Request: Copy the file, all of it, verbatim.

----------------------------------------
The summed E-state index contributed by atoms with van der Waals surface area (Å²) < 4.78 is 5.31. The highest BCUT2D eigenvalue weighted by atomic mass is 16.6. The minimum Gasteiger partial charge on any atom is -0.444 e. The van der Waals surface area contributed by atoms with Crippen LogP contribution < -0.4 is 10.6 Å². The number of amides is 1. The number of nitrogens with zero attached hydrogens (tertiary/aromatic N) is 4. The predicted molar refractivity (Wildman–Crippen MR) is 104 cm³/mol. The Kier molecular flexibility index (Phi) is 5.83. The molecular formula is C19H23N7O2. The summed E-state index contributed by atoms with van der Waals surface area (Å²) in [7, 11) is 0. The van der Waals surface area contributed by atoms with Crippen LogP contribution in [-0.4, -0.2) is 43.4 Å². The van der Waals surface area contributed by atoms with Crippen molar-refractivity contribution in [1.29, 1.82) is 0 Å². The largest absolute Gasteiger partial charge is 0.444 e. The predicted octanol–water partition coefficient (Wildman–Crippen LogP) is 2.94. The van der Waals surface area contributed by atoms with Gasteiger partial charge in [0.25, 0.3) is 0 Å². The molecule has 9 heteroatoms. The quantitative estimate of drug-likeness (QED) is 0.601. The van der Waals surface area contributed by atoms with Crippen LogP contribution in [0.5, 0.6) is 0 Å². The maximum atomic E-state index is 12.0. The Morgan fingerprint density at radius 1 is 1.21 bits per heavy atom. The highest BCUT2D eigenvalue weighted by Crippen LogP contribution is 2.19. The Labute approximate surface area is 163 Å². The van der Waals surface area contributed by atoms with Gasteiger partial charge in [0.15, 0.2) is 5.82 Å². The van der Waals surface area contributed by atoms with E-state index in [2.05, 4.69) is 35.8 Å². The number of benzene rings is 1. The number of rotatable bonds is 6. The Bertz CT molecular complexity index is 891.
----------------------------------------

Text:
The summed E-state index contributed by atoms with van der Waals surface area (Å²) < 4.78 is 5.31. The highest BCUT2D eigenvalue weighted by atomic mass is 16.6. The minimum Gasteiger partial charge on any atom is -0.444 e. The van der Waals surface area contributed by atoms with Crippen LogP contribution < -0.4 is 10.6 Å². The number of amides is 1. The number of nitrogens with zero attached hydrogens (tertiary/aromatic N) is 4. The predicted molar refractivity (Wildman–Crippen MR) is 104 cm³/mol. The Kier molecular flexibility index (Phi) is 5.83. The molecular formula is C19H23N7O2. The summed E-state index contributed by atoms with van der Waals surface area (Å²) in [7, 11) is 0. The van der Waals surface area contributed by atoms with Crippen LogP contribution in [-0.4, -0.2) is 43.4 Å². The van der Waals surface area contributed by atoms with Crippen molar-refractivity contribution in [1.29, 1.82) is 0 Å². The largest absolute Gasteiger partial charge is 0.444 e. The predicted octanol–water partition coefficient (Wildman–Crippen LogP) is 2.94. The van der Waals surface area contributed by atoms with Gasteiger partial charge in [0.25, 0.3) is 0 Å². The molecule has 9 heteroatoms. The quantitative estimate of drug-likeness (QED) is 0.601. The van der Waals surface area contributed by atoms with Crippen LogP contribution in [0.5, 0.6) is 0 Å². The maximum atomic E-state index is 12.0. The Morgan fingerprint density at radius 1 is 1.21 bits per heavy atom. The highest BCUT2D eigenvalue weighted by Crippen LogP contribution is 2.19. The Labute approximate surface area is 163 Å². The van der Waals surface area contributed by atoms with Gasteiger partial charge in [0.15, 0.2) is 5.82 Å². The van der Waals surface area contributed by atoms with E-state index in [2.05, 4.69) is 35.8 Å². The number of benzene rings is 1. The number of rotatable bonds is 6. The Bertz CT molecular complexity index is 891.